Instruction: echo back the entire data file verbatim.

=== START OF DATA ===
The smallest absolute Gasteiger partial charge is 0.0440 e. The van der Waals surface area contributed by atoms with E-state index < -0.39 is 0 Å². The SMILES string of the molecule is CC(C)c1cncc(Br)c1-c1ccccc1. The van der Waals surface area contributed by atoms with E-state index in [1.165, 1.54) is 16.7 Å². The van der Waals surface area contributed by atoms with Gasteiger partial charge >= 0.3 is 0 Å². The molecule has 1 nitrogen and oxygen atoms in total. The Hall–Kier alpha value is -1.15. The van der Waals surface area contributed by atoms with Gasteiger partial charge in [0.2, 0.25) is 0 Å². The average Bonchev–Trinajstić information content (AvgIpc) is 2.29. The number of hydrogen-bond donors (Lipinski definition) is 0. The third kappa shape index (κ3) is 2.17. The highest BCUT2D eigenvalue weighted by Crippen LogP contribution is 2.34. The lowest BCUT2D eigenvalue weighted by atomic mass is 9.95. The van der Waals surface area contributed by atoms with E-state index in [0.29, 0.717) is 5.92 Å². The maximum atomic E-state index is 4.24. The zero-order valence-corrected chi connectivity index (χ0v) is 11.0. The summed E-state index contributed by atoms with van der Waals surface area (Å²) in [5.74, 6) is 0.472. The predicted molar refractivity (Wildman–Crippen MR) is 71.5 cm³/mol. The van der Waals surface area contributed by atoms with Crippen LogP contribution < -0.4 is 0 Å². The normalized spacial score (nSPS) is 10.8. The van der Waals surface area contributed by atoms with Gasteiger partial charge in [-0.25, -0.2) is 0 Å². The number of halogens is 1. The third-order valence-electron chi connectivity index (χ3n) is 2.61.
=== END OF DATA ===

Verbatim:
The smallest absolute Gasteiger partial charge is 0.0440 e. The van der Waals surface area contributed by atoms with E-state index < -0.39 is 0 Å². The SMILES string of the molecule is CC(C)c1cncc(Br)c1-c1ccccc1. The van der Waals surface area contributed by atoms with E-state index in [1.165, 1.54) is 16.7 Å². The van der Waals surface area contributed by atoms with Gasteiger partial charge >= 0.3 is 0 Å². The molecule has 1 nitrogen and oxygen atoms in total. The Hall–Kier alpha value is -1.15. The van der Waals surface area contributed by atoms with Gasteiger partial charge in [0.2, 0.25) is 0 Å². The average Bonchev–Trinajstić information content (AvgIpc) is 2.29. The number of hydrogen-bond donors (Lipinski definition) is 0. The third kappa shape index (κ3) is 2.17. The highest BCUT2D eigenvalue weighted by Crippen LogP contribution is 2.34. The lowest BCUT2D eigenvalue weighted by atomic mass is 9.95. The van der Waals surface area contributed by atoms with E-state index in [0.29, 0.717) is 5.92 Å². The maximum atomic E-state index is 4.24. The zero-order valence-corrected chi connectivity index (χ0v) is 11.0. The summed E-state index contributed by atoms with van der Waals surface area (Å²) in [5.74, 6) is 0.472. The predicted molar refractivity (Wildman–Crippen MR) is 71.5 cm³/mol. The van der Waals surface area contributed by atoms with Crippen LogP contribution < -0.4 is 0 Å². The normalized spacial score (nSPS) is 10.8. The van der Waals surface area contributed by atoms with Gasteiger partial charge in [-0.25, -0.2) is 0 Å². The number of halogens is 1. The third-order valence-electron chi connectivity index (χ3n) is 2.61.